A defendant seeking to invoke the unclean hands doctrine must show: (1) the party seeking equitable relief committed an unconscionable act; and (2) the act is related to the claim upon which equitable relief is sought. As to the relation element, the appeals court explained that “the doctrine ‘only applies when there is a direct nexus between the bad conduct and the activities sought to be enjoined.’” Also, a court retains the discretion to grant equitable relief even where the elements of the unclean hands doctrine are met.

Facebook access not related to claim. The Third Circuit found that even if SDG’s monitoring of the former employee’s Facebook account could be considered “unconscionable,” the district court did not err in finding that SDG’s conduct was not related to the claim upon which equitable relief was sought.

The court cited reasons to support this conclusion. First, SDG did not monitor his Facebook account for the purpose of obtaining a right it did not otherwise have. “Defendants owed a duty of loyalty to SDG long before the Facebook monitoring occurred,” the court said. Second, while SDG’s conduct led it to proof of its duty of loyalty claim, this conduct did not give rise to the claim. Third, SDG’s breach of loyalty claim and the defendants’ alleged privacy violations were “governed by distinct bodies of law that provide their own separate remedies for misconduct.”

In sum, the district court did not abuse its discretion declining to apply unclean hands to deny SDG’s request for equitable relief.

Dissenting opinion. In a dissenting opinion, Circuit Judge Thomas L. Ambro agreed with the majority that a preliminary injunction preventing SDG’s former employees from communicating with SDG clients or using SDG documents might be the correct outcome in this case, but he would find that the district court erred in its privacy analysis and would remand for it to reconsider unclean hands with the correct understanding.

According to Judge Ambrose, SDG’s conduct in accessing the former employee’s private accounts was “unlawful and offensive.” The district court cited Stengart v. Loving Care Agency, Inc., 990 A.2d 650 (N.J. 2010), to support its view that SDG’s conduct “may be reasonable and does not necessarily amount to an intrusion upon seclusion.” Stengart held that an employer may not view password-protected attorney-client emails that an employee sent from a company computer and which it subsequently recovered. SDG’s conduct in this case—accessing private password-protected accounts hosted on third-party servers and networks without any authorization—”surely is beyond the scope of permissible conduct that Stengart recognizes,” Judge Ambro said.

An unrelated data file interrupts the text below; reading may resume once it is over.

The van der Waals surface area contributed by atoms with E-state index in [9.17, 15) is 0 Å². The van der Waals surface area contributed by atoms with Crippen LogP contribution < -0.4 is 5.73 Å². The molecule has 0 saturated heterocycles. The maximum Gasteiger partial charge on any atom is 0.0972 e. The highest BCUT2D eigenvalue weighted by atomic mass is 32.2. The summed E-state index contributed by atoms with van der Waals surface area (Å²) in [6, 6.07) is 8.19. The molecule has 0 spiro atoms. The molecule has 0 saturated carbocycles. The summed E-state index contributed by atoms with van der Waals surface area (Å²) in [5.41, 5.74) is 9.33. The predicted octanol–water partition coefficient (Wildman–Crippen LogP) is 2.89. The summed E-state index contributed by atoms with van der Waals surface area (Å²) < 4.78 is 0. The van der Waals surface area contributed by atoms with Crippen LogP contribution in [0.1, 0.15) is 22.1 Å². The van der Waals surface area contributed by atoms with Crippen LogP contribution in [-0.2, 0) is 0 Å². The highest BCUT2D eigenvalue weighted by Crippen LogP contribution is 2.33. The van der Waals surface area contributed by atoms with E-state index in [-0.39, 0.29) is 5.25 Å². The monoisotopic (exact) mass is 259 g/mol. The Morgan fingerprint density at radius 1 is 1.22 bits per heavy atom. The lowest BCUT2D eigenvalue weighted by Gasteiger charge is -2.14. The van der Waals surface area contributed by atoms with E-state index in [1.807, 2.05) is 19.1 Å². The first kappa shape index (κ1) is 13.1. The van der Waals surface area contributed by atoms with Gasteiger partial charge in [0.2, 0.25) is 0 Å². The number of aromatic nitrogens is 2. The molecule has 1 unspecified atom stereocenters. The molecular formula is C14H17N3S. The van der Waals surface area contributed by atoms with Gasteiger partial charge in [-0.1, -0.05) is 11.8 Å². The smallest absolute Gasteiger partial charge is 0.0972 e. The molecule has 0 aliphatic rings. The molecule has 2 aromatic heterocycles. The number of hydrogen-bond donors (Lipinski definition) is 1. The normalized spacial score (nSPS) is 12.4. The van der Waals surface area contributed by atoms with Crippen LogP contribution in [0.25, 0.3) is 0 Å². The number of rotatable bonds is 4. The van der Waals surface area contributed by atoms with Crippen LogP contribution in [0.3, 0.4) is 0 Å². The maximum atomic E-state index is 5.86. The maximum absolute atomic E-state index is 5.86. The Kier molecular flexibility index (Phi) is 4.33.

Judge Ambro additionally noted that there was no authority suggesting that under New Jersey law “a mere computer-use policy may permit a company to acquire password-protected information not already stored on a company computer.”

Judge Ambrose also opined that SDG violated the former employee’s privacy rights. SDG’s conduct satisfied all three requirements of a claim of tortious intrusion upon seclusion under New Jersey law: (1) intentional conduct that (2) intrudes into a private space and (3) is “highly offensive” to a reasonable person. The head of IT surreptitiously monitored the former employee’s private Facebook messages many times a day for a month. He installed the application “fbunseen,” which permitted SDG to review the former employee’s Facebook Messenger conversations without his knowledge.

SDG also did not dispute that SDG reviewed and downloaded privileged attorney communications from the account. “This monitoring is offensive to anyone’s reasonable expectation of privacy,” Judge Ambro said.

Lastly, in Judge Ambro’s view. The district court’s decision regarding relatedness was not definitive. The district court said only that SDG’s conduct was “arguably not related,” that, “[o]n balance,” unclean hands should not apply to bar a preliminary injunction. Because the district court erred in its privacy analysis, Judge Ambro would not affirm its decision.